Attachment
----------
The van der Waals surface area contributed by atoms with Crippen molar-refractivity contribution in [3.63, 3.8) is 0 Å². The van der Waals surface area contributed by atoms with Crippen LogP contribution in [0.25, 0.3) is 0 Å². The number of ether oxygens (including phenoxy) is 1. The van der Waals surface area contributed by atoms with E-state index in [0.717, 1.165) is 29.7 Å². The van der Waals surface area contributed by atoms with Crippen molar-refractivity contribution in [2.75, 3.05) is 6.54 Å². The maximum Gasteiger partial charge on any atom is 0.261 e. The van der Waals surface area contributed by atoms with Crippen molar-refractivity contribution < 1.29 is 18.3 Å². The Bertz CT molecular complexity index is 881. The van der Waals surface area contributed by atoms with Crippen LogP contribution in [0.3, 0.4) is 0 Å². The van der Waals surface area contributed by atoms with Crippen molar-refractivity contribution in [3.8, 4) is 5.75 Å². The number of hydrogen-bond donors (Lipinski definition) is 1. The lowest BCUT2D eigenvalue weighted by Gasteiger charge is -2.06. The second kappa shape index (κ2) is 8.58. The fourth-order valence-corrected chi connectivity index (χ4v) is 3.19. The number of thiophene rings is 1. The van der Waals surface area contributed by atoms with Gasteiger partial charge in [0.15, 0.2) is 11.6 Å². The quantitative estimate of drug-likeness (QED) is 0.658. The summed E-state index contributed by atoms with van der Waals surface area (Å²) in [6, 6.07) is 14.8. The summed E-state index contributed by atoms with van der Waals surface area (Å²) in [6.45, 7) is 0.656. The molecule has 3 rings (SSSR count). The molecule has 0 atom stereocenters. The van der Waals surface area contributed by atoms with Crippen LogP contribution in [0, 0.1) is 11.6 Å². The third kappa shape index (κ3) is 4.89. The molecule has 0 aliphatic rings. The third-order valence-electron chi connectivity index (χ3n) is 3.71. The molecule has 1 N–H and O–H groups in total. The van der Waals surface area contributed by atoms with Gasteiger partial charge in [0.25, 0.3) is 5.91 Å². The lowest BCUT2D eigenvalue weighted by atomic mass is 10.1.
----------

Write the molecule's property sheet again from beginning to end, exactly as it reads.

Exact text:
The van der Waals surface area contributed by atoms with Crippen molar-refractivity contribution in [3.63, 3.8) is 0 Å². The van der Waals surface area contributed by atoms with Crippen LogP contribution in [0.25, 0.3) is 0 Å². The number of ether oxygens (including phenoxy) is 1. The van der Waals surface area contributed by atoms with E-state index in [0.717, 1.165) is 29.7 Å². The van der Waals surface area contributed by atoms with Crippen molar-refractivity contribution in [2.75, 3.05) is 6.54 Å². The maximum Gasteiger partial charge on any atom is 0.261 e. The van der Waals surface area contributed by atoms with Crippen molar-refractivity contribution < 1.29 is 18.3 Å². The Bertz CT molecular complexity index is 881. The van der Waals surface area contributed by atoms with Crippen LogP contribution in [0.3, 0.4) is 0 Å². The van der Waals surface area contributed by atoms with Crippen molar-refractivity contribution in [3.8, 4) is 5.75 Å². The number of hydrogen-bond donors (Lipinski definition) is 1. The lowest BCUT2D eigenvalue weighted by Gasteiger charge is -2.06. The second kappa shape index (κ2) is 8.58. The fourth-order valence-corrected chi connectivity index (χ4v) is 3.19. The number of thiophene rings is 1. The van der Waals surface area contributed by atoms with Gasteiger partial charge in [0.15, 0.2) is 11.6 Å². The quantitative estimate of drug-likeness (QED) is 0.658. The summed E-state index contributed by atoms with van der Waals surface area (Å²) in [6, 6.07) is 14.8. The summed E-state index contributed by atoms with van der Waals surface area (Å²) in [6.45, 7) is 0.656. The molecule has 3 rings (SSSR count). The molecule has 0 atom stereocenters. The van der Waals surface area contributed by atoms with Crippen LogP contribution in [0, 0.1) is 11.6 Å². The third kappa shape index (κ3) is 4.89. The molecule has 0 aliphatic rings. The third-order valence-electron chi connectivity index (χ3n) is 3.71. The molecule has 1 N–H and O–H groups in total. The van der Waals surface area contributed by atoms with Gasteiger partial charge in [0.25, 0.3) is 5.91 Å². The lowest BCUT2D eigenvalue weighted by atomic mass is 10.1.